Do you have a computer, laptop, tablet or phone you don’t need?
Below are some of the projects you can pass them onto to help school children.
And if it’s too far gone and needs recycling – click here for some tips from Which
Before you start
Some suggestions/guidelines to help the project/school (and do email me with any other suggestions):
- Keep it local: Avoid travelling any distances. Try to find somewhere local – contact your nearest local schools first.
- Use email rather than phone: Schools will probably find it easier to handle emails.
- Provide as much information: this again should make it easier for the schools to decide if your donation will be useful or not
- Name of computer: e.g. Mac, Asus, Dell
- Approximate age if known
- Any known faults or limitations
- Does it have a built in camera
- Delete all confidential information: Leaving confidential or personal information or login details/passwords on your device leaves you open to the risk of identity theft or similar. Most of the schemes below will completely clean/wipe the machines before sending them out. But check they do this.Note that simply ‘deleting’ some files or folder is not enough – see the section below on deleting information.
Computers for Schools
Some charities can collect, wipe and share the laptops all in one; some can help take your devices off your hands to fix them ready for distribution; some are collecting donations to help fund devices for pupils; some are local to specific areas and some are nation-wide, both across England and the UK.
And you can always Google for more projects – e.g. donate computer to schools UK
Business To Schools Initiative (www.business2schools.com/schools)
Not just for businesses. This lists schools in (roughly) county order and then school name order. Find your closest school and send them an email with what you have.
Vodafone – The Great British Tech Appeal (www.vodafone.co.uk/techappeal)
Got a phone or a tablet? – register on the site – put the device in the envelope and send it to us – we’ll wipe all data, restore factory settings, then send it to its new home.
Donate your old phones and tablets to The Great British Tech Appeal and we’ll gift them to young people, supported by Barnardo’s, with 6 months free unlimited data.
Restart Project (therestartproject.org/where-to-donate-your-computer)
Lists some of the UK computer reuse projects that accept individual donations, for reuse in the local community.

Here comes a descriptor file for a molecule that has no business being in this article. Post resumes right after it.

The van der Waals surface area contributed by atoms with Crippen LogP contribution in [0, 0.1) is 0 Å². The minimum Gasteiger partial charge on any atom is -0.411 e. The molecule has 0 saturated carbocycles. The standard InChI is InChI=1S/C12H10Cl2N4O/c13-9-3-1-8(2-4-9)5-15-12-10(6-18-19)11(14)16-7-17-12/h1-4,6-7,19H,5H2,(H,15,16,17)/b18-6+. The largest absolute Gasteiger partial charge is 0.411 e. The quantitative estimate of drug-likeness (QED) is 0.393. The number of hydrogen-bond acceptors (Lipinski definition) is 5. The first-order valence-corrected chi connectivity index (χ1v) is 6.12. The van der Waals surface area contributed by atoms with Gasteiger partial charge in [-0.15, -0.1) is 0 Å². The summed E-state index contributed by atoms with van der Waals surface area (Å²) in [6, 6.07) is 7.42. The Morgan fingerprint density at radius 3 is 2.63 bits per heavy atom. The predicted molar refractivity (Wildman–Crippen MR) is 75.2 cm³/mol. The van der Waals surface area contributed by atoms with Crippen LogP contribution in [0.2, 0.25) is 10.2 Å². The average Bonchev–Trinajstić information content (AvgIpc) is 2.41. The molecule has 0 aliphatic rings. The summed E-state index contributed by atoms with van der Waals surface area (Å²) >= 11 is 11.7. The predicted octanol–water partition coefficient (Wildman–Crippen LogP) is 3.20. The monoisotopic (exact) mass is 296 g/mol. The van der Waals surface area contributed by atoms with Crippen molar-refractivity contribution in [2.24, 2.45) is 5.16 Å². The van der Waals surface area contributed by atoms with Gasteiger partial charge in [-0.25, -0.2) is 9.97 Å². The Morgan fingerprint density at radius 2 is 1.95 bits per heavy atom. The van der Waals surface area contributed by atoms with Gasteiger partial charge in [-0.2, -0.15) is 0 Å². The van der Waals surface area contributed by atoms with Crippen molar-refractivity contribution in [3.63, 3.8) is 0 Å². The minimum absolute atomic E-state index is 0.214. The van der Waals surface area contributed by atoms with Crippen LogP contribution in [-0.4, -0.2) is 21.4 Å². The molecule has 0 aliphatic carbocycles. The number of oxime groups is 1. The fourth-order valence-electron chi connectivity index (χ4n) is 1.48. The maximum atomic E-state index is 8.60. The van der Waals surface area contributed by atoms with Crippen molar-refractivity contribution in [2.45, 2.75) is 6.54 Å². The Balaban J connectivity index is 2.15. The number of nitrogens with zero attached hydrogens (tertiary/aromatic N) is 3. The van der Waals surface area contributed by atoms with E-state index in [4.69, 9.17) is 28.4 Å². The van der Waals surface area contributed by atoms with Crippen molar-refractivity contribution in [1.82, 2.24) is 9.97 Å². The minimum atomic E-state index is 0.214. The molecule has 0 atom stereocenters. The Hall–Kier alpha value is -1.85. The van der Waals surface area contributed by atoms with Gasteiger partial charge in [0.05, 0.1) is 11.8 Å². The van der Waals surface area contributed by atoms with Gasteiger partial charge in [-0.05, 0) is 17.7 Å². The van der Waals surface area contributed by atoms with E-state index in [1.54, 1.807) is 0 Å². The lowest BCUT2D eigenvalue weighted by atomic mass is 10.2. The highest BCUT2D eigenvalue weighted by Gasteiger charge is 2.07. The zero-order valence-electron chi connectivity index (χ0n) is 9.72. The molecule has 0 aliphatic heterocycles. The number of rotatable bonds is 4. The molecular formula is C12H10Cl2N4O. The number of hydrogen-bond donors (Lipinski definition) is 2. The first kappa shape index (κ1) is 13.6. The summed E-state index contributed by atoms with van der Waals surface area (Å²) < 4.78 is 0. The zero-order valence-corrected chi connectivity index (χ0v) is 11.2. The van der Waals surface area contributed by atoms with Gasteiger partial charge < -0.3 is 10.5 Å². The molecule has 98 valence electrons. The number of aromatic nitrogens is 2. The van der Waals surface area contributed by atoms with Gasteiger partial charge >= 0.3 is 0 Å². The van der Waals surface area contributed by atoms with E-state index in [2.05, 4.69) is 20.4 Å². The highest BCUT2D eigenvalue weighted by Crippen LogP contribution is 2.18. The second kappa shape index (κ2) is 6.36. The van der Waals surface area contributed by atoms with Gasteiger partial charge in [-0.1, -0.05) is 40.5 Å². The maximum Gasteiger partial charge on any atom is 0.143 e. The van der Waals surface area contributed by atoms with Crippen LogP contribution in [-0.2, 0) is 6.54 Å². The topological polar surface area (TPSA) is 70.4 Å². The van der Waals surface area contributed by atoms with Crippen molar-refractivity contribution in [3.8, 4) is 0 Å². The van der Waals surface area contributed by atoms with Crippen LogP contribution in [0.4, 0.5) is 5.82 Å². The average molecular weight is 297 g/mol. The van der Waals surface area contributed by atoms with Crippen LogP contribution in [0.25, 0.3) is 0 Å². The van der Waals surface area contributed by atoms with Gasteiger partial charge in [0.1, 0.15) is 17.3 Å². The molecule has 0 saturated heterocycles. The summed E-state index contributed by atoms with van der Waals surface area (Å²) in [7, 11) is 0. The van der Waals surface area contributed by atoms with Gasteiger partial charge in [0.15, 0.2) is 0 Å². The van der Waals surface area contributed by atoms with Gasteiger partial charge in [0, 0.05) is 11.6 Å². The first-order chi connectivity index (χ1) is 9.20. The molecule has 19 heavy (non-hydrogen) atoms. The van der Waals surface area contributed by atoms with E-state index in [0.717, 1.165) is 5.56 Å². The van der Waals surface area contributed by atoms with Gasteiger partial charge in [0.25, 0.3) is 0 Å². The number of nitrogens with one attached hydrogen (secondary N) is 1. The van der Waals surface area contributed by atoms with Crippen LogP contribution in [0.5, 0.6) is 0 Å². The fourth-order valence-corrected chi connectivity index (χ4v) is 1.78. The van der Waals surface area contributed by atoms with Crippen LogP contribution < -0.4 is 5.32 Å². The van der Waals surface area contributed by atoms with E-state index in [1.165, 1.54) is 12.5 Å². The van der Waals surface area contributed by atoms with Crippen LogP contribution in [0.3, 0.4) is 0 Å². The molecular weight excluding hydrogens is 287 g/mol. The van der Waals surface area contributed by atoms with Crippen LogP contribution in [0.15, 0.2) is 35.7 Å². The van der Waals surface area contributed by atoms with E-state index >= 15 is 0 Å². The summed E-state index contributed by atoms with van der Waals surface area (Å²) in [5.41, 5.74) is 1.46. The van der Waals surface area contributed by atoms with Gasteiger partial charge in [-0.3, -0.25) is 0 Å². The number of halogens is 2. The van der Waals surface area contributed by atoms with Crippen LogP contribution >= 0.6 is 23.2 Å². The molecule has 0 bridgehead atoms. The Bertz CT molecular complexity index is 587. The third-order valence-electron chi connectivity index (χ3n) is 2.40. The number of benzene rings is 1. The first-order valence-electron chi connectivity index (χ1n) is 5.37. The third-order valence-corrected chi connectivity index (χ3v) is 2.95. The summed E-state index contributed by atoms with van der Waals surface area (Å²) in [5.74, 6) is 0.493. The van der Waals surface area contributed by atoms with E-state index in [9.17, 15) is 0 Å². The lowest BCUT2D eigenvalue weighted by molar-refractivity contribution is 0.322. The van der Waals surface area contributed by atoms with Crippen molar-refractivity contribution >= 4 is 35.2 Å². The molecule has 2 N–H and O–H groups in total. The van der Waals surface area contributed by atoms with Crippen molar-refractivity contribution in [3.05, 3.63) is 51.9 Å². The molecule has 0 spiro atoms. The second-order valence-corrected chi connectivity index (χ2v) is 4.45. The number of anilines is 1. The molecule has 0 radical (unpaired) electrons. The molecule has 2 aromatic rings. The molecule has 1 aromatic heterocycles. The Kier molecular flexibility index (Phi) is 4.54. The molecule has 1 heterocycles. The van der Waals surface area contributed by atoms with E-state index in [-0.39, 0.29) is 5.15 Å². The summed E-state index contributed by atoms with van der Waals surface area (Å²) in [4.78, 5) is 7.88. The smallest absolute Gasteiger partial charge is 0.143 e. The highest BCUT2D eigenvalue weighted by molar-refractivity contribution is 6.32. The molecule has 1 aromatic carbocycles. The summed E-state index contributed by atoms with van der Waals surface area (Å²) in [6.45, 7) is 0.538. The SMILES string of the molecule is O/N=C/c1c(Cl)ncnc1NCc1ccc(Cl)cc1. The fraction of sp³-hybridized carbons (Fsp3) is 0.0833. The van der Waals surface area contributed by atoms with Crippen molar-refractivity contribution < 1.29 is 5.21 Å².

A Plymouth based, community based, not for profit organisation reusing and recycling white goods, computers, laptops and unwanted electrical items. They donate computers to school children.
Plymouth based project (geo.borrowdontbuy.co.uk)
We take donations of older technology and refurbish and repair them. We box them up, (better than new) and then working with partners all across Plymouth, we give them away to people who need them. We also accept money donations.
Charities accepting cash donations
Computers for Charities
Deleting your information
Leaving confidential or personal information or login details/passwords on your device leaves you open to the risk of identity theft or similar.
You have four options:
- The scheme or project may offer to clean your device for you.
- Get a professional IT person/company to do this (it may cost you a little, but think of this as a donation to the children who’ll benefit from it).
- Remove any disks (and destroy them) before passing on the device.
- Clean your device yourself. The safest way is to clean your entire disk(s). However, this is not straightforward and can be quite technical.
While it is possible to do it yourself, we cannot and do not recommend it. This is purely because, if we did, and you didn’t do it properly, and there was identity theft we could be held responsible.
If you do feel confident about trying it yourself then look on the internet for sites that might help you.
For example, here is one from Which – how to factory reset a computer and there is a fairly straightforward process to do this with Windows 10.
What really happens when you ‘delete’ files
What really happens when you “delete” something (like a file or a picture or an email). There are basically four levels or ways you can do this …
|LEVEL||When you ...||This is what happens ...||Which means ...||It can be recovered by ...|
|1||Click on 'Delete' or drag it to the 'bin'||In many cases this simply moves it into a temporary folder called the "Bin" or "Recycle Bin" or "Trash" etc.||It still exists and is really easy to recover.||Anyone|
|2||Delete it 'permanently' (or delete it from the recycle bin or empty the recycle bin).||Even then, it may simply get 'marked' as deleted.||You can't see or find it anymore ... BUT it's still not actually deleted! Anything 'marked' as deleted remains until the place it is stored is needed by something else and so gets overwritten.||Most tech people|
|3||Use a program to "properly erase" it.||It gets deleted and the place it was stored gets written over a number of times.||It's been deleted and is virtually impossible to recover.||High level tech people|
|4||Smash the device that contains it with a sledgehammer or similar||It's gone||Totally gone||No one|